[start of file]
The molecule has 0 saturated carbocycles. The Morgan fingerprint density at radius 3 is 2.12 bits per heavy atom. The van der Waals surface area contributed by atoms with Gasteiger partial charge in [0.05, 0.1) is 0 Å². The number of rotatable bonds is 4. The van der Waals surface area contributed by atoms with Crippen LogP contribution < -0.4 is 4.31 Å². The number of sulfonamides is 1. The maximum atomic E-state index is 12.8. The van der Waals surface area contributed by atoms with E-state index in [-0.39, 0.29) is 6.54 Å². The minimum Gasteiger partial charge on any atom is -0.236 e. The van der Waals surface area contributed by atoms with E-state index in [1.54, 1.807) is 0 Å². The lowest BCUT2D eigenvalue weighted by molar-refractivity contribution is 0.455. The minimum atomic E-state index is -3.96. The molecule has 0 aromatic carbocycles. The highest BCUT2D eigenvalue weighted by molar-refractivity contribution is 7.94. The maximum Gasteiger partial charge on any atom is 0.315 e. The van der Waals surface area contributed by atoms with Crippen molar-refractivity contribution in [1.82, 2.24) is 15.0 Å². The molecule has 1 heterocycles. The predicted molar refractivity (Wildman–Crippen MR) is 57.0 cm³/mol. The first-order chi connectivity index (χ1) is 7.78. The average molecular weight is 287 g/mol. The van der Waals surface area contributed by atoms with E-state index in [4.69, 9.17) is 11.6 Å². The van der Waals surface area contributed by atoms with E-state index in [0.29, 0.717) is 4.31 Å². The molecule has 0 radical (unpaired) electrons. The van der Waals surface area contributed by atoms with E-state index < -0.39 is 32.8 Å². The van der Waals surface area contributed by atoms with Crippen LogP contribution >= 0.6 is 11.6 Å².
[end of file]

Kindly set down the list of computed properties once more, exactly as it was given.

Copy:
The molecule has 0 saturated carbocycles. The Morgan fingerprint density at radius 3 is 2.12 bits per heavy atom. The van der Waals surface area contributed by atoms with Gasteiger partial charge in [0.05, 0.1) is 0 Å². The number of rotatable bonds is 4. The van der Waals surface area contributed by atoms with Crippen LogP contribution < -0.4 is 4.31 Å². The number of sulfonamides is 1. The maximum atomic E-state index is 12.8. The van der Waals surface area contributed by atoms with E-state index in [-0.39, 0.29) is 6.54 Å². The minimum Gasteiger partial charge on any atom is -0.236 e. The van der Waals surface area contributed by atoms with E-state index in [1.54, 1.807) is 0 Å². The lowest BCUT2D eigenvalue weighted by molar-refractivity contribution is 0.455. The minimum atomic E-state index is -3.96. The molecule has 0 aromatic carbocycles. The highest BCUT2D eigenvalue weighted by molar-refractivity contribution is 7.94. The maximum Gasteiger partial charge on any atom is 0.315 e. The van der Waals surface area contributed by atoms with Crippen molar-refractivity contribution in [1.82, 2.24) is 15.0 Å². The molecule has 1 heterocycles. The predicted molar refractivity (Wildman–Crippen MR) is 57.0 cm³/mol. The first-order chi connectivity index (χ1) is 7.78. The average molecular weight is 287 g/mol. The van der Waals surface area contributed by atoms with E-state index in [4.69, 9.17) is 11.6 Å². The van der Waals surface area contributed by atoms with E-state index in [0.29, 0.717) is 4.31 Å². The molecule has 0 radical (unpaired) electrons. The van der Waals surface area contributed by atoms with E-state index < -0.39 is 32.8 Å². The van der Waals surface area contributed by atoms with Crippen LogP contribution >= 0.6 is 11.6 Å².